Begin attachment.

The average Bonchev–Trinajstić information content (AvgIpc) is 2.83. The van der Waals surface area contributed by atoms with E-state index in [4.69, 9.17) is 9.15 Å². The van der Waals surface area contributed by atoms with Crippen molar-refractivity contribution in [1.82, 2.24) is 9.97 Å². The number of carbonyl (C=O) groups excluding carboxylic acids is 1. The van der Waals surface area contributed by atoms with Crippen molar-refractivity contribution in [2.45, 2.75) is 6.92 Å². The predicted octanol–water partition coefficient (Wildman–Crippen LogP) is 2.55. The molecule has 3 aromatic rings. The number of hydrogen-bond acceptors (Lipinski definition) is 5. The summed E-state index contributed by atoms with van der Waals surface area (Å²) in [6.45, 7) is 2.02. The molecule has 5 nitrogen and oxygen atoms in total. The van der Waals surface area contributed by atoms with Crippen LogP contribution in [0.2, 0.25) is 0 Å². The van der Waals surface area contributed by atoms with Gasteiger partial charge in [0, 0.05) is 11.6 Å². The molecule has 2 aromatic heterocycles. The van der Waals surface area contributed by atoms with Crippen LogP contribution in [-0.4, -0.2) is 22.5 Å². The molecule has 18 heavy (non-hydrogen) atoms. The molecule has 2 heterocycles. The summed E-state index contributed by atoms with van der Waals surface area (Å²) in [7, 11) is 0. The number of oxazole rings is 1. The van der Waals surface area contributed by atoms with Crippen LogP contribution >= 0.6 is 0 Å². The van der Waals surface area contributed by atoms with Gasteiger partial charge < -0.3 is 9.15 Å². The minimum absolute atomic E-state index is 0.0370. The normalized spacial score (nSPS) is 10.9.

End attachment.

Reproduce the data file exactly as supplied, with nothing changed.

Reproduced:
The average Bonchev–Trinajstić information content (AvgIpc) is 2.83. The van der Waals surface area contributed by atoms with E-state index in [4.69, 9.17) is 9.15 Å². The van der Waals surface area contributed by atoms with Crippen molar-refractivity contribution in [1.82, 2.24) is 9.97 Å². The number of carbonyl (C=O) groups excluding carboxylic acids is 1. The van der Waals surface area contributed by atoms with Crippen molar-refractivity contribution in [2.45, 2.75) is 6.92 Å². The predicted octanol–water partition coefficient (Wildman–Crippen LogP) is 2.55. The molecule has 3 aromatic rings. The number of hydrogen-bond acceptors (Lipinski definition) is 5. The summed E-state index contributed by atoms with van der Waals surface area (Å²) in [6.45, 7) is 2.02. The molecule has 5 nitrogen and oxygen atoms in total. The van der Waals surface area contributed by atoms with Crippen LogP contribution in [0.2, 0.25) is 0 Å². The van der Waals surface area contributed by atoms with Gasteiger partial charge in [0, 0.05) is 11.6 Å². The molecule has 2 aromatic heterocycles. The van der Waals surface area contributed by atoms with Crippen LogP contribution in [-0.4, -0.2) is 22.5 Å². The molecule has 18 heavy (non-hydrogen) atoms. The molecule has 2 heterocycles. The summed E-state index contributed by atoms with van der Waals surface area (Å²) in [7, 11) is 0. The number of oxazole rings is 1. The van der Waals surface area contributed by atoms with Crippen LogP contribution >= 0.6 is 0 Å². The van der Waals surface area contributed by atoms with Gasteiger partial charge < -0.3 is 9.15 Å². The minimum absolute atomic E-state index is 0.0370. The normalized spacial score (nSPS) is 10.9.